Floating Point Math
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Floating Point Math
Floating Point Math
Your language isn’t broken, it’s doing floating point math. Computers can only
natively store integers, so they need some way of representing decimal numbers.
This representation is not perfectly accurate. This is why, more often than not,
0.1 + 0.2 != 0.3
.
Why does this happen?
It’s actually rather interesting. When you have a base10 system (like ours), it can only express fractions that use a prime factor of the base. The prime factors of 10 are 2 and 5. So 1/2, 1/4, 1/5, 1/8, and 1/10 can all be expressed cleanly because the denominators all use prime factors of 10. In contrast, 1/3, 1/6, 1/7 and 1/9 are all repeating decimals because their denominators use a prime factor of 3 or 7.
In binary (or base2), the only prime factor is 2, so you can only cleanly express fractions whose denominator has only 2 as a prime factor. In binary, 1/2, 1/4, 1/8 would all be expressed cleanly as decimals, while 1/5 or 1/10 would be repeating decimals. So 0.1 and 0.2 (1/10 and 1/5), while clean decimals in a base10 system, are repeating decimals in the base2 system the computer uses. When you perform math on these repeating decimals, you end up with leftovers which carry over when you convert the computer’s base2 (binary) number into a more humanreadable base10 representation.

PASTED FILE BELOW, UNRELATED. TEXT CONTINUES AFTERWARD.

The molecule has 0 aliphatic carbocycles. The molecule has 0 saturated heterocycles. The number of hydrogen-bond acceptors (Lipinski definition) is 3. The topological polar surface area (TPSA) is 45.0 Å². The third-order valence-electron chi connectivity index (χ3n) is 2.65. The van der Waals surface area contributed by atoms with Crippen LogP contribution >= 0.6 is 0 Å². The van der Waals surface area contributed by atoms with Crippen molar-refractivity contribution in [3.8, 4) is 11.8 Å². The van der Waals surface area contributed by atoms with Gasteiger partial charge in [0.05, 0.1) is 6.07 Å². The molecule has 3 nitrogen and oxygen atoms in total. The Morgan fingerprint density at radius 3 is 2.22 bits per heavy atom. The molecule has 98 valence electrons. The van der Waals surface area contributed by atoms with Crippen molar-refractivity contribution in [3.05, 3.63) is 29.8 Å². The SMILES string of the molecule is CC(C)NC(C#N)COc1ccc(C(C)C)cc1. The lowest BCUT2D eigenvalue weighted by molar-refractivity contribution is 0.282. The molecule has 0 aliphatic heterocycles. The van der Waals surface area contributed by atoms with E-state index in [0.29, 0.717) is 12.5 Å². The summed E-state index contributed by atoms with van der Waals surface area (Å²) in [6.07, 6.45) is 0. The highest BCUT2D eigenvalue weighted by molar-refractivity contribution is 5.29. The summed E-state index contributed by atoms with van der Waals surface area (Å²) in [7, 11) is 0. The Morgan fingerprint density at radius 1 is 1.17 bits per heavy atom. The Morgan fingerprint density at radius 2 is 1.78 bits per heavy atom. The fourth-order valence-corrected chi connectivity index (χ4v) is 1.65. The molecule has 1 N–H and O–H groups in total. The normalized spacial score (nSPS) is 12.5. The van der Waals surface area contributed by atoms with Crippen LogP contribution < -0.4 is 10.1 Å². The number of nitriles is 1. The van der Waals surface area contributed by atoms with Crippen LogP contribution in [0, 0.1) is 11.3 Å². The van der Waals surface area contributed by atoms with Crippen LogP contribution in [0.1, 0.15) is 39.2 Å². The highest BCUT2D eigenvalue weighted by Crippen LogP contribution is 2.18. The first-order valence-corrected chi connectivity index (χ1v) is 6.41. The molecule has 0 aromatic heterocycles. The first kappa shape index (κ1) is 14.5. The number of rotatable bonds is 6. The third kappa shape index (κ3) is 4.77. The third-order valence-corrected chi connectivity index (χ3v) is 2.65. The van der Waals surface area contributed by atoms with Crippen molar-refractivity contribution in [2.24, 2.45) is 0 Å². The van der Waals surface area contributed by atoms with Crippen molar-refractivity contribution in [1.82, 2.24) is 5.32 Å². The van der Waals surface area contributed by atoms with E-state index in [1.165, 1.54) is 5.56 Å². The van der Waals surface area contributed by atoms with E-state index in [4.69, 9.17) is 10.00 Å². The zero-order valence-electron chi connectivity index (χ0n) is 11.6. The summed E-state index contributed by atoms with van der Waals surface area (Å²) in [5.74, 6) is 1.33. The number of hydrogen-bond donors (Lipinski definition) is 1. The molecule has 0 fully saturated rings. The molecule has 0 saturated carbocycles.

Below are some examples of sending .1 + .2
to standard output in a variety of
languages.
Read more:
Language  Code  Result 

🔗 

PowerShell by default uses double type, but because it runs on .NET it has the
same types as C# does. Thanks to that the Decimal type can be used 
directly by providing the type name More about that in the C# section. 

🔗 ABAP 




🔗 APL 




APL has a default printing precision of 10 significant digits. Setting 

🔗 Ada 




🔗 AutoHotkey 




🔗 C 




🔗 C# 




C# has support for 128bit decimal numbers, with 2829 significant digits
of precision. Their range, however, is smaller than that of both the single and
double precision floating point types. Decimal literals are denoted with the 

🔗 C++ 




🔗 Clojure 




Clojure supports arbitrary precision and ratios. 

🔗 ColdFusion 




🔗 Common Lisp 




CL’s spec doesn’t actually even require radix2 floats (let alone specifically 32bit singles and 64bit doubles), but the highperformance implementations all seem to use IEEE floats with the usual sizes. This was tested on SBCL and ECL in particular. 

🔗 Crystal 




🔗 D 




🔗 Dart 




🔗 Delphi XE5 




🔗 Elixir 




🔗 Elm 




🔗 Elvish 




Elvish uses Go’s 

🔗 Emacs Lisp 




🔗 Erlang 




🔗 FORTRAN 




🔗 Fish 




🔗 GHC (Haskell) 




If you need real numbers, packages like exactreal give you the correct answer. 

🔗 GNU Octave 




🔗 Gforth 




In Gforth 

🔗 Go 




Go numeric constants have arbitrary precision. 

🔗 Groovy 




Literal decimal values in Groovy are instances of java.math.BigDecimal. 

🔗 Guile 




🔗 Hugs (Haskell) 




🔗 Io 




🔗 Java